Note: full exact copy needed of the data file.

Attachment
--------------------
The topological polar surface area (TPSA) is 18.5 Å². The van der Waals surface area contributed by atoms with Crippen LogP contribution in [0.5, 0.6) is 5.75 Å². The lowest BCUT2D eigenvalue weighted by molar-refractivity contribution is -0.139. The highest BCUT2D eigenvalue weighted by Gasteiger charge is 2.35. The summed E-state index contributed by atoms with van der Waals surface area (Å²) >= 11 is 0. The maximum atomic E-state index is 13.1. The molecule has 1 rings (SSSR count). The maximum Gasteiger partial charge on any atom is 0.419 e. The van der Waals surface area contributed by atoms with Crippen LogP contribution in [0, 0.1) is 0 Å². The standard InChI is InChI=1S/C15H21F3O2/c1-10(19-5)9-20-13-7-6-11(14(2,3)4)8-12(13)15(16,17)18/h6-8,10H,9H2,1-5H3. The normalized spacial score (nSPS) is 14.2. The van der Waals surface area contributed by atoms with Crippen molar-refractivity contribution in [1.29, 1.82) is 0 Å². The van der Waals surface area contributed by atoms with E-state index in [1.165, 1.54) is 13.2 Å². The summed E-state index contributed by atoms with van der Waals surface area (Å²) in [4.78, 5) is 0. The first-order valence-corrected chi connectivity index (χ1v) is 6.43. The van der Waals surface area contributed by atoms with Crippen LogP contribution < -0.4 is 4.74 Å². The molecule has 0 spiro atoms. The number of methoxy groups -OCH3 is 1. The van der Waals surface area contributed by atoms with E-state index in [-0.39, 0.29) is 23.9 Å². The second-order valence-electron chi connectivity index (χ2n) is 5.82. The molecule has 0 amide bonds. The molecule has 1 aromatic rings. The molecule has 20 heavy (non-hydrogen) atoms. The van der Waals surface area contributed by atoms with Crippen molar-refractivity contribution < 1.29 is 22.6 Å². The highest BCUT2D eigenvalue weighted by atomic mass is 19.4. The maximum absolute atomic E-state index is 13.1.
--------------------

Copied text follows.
The topological polar surface area (TPSA) is 18.5 Å². The van der Waals surface area contributed by atoms with Crippen LogP contribution in [0.5, 0.6) is 5.75 Å². The lowest BCUT2D eigenvalue weighted by molar-refractivity contribution is -0.139. The highest BCUT2D eigenvalue weighted by Gasteiger charge is 2.35. The summed E-state index contributed by atoms with van der Waals surface area (Å²) >= 11 is 0. The maximum atomic E-state index is 13.1. The molecule has 1 rings (SSSR count). The maximum Gasteiger partial charge on any atom is 0.419 e. The van der Waals surface area contributed by atoms with Crippen LogP contribution in [0, 0.1) is 0 Å². The standard InChI is InChI=1S/C15H21F3O2/c1-10(19-5)9-20-13-7-6-11(14(2,3)4)8-12(13)15(16,17)18/h6-8,10H,9H2,1-5H3. The normalized spacial score (nSPS) is 14.2. The van der Waals surface area contributed by atoms with Crippen molar-refractivity contribution in [1.29, 1.82) is 0 Å². The van der Waals surface area contributed by atoms with E-state index in [1.165, 1.54) is 13.2 Å². The summed E-state index contributed by atoms with van der Waals surface area (Å²) in [4.78, 5) is 0. The first-order valence-corrected chi connectivity index (χ1v) is 6.43. The van der Waals surface area contributed by atoms with Crippen LogP contribution < -0.4 is 4.74 Å². The molecule has 0 spiro atoms. The number of methoxy groups -OCH3 is 1. The van der Waals surface area contributed by atoms with E-state index in [-0.39, 0.29) is 23.9 Å². The second-order valence-electron chi connectivity index (χ2n) is 5.82. The molecule has 0 amide bonds. The molecule has 1 aromatic rings. The molecule has 20 heavy (non-hydrogen) atoms. The van der Waals surface area contributed by atoms with Crippen molar-refractivity contribution < 1.29 is 22.6 Å². The highest BCUT2D eigenvalue weighted by atomic mass is 19.4. The maximum absolute atomic E-state index is 13.1.